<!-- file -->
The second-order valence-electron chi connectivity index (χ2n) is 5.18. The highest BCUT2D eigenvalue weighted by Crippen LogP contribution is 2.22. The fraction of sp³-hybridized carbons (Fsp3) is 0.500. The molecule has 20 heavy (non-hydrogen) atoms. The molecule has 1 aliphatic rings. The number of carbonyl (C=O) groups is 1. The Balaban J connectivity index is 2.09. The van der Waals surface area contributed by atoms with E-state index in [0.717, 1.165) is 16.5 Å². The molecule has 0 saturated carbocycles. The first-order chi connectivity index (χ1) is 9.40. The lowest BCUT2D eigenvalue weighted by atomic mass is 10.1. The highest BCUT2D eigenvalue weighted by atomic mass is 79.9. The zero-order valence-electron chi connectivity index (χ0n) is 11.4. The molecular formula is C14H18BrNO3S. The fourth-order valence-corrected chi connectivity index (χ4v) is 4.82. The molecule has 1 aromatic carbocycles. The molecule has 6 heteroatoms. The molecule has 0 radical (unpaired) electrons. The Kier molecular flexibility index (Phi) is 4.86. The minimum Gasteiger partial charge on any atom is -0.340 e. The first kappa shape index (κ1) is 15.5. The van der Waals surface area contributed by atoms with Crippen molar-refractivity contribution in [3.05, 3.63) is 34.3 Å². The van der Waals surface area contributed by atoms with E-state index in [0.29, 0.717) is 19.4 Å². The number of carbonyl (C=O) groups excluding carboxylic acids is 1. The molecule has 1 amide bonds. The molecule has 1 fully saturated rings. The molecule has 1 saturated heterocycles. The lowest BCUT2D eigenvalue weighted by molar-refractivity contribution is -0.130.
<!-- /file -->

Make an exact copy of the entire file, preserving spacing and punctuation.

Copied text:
The second-order valence-electron chi connectivity index (χ2n) is 5.18. The highest BCUT2D eigenvalue weighted by Crippen LogP contribution is 2.22. The fraction of sp³-hybridized carbons (Fsp3) is 0.500. The molecule has 20 heavy (non-hydrogen) atoms. The molecule has 1 aliphatic rings. The number of carbonyl (C=O) groups is 1. The Balaban J connectivity index is 2.09. The van der Waals surface area contributed by atoms with E-state index in [0.717, 1.165) is 16.5 Å². The molecule has 0 saturated carbocycles. The first-order chi connectivity index (χ1) is 9.40. The lowest BCUT2D eigenvalue weighted by atomic mass is 10.1. The highest BCUT2D eigenvalue weighted by atomic mass is 79.9. The zero-order valence-electron chi connectivity index (χ0n) is 11.4. The molecular formula is C14H18BrNO3S. The fourth-order valence-corrected chi connectivity index (χ4v) is 4.82. The molecule has 1 aromatic carbocycles. The molecule has 6 heteroatoms. The molecule has 0 radical (unpaired) electrons. The Kier molecular flexibility index (Phi) is 4.86. The minimum Gasteiger partial charge on any atom is -0.340 e. The first kappa shape index (κ1) is 15.5. The van der Waals surface area contributed by atoms with Crippen molar-refractivity contribution in [3.05, 3.63) is 34.3 Å². The van der Waals surface area contributed by atoms with E-state index in [0.29, 0.717) is 19.4 Å². The number of carbonyl (C=O) groups excluding carboxylic acids is 1. The molecule has 1 amide bonds. The molecule has 1 fully saturated rings. The molecule has 1 saturated heterocycles. The lowest BCUT2D eigenvalue weighted by molar-refractivity contribution is -0.130.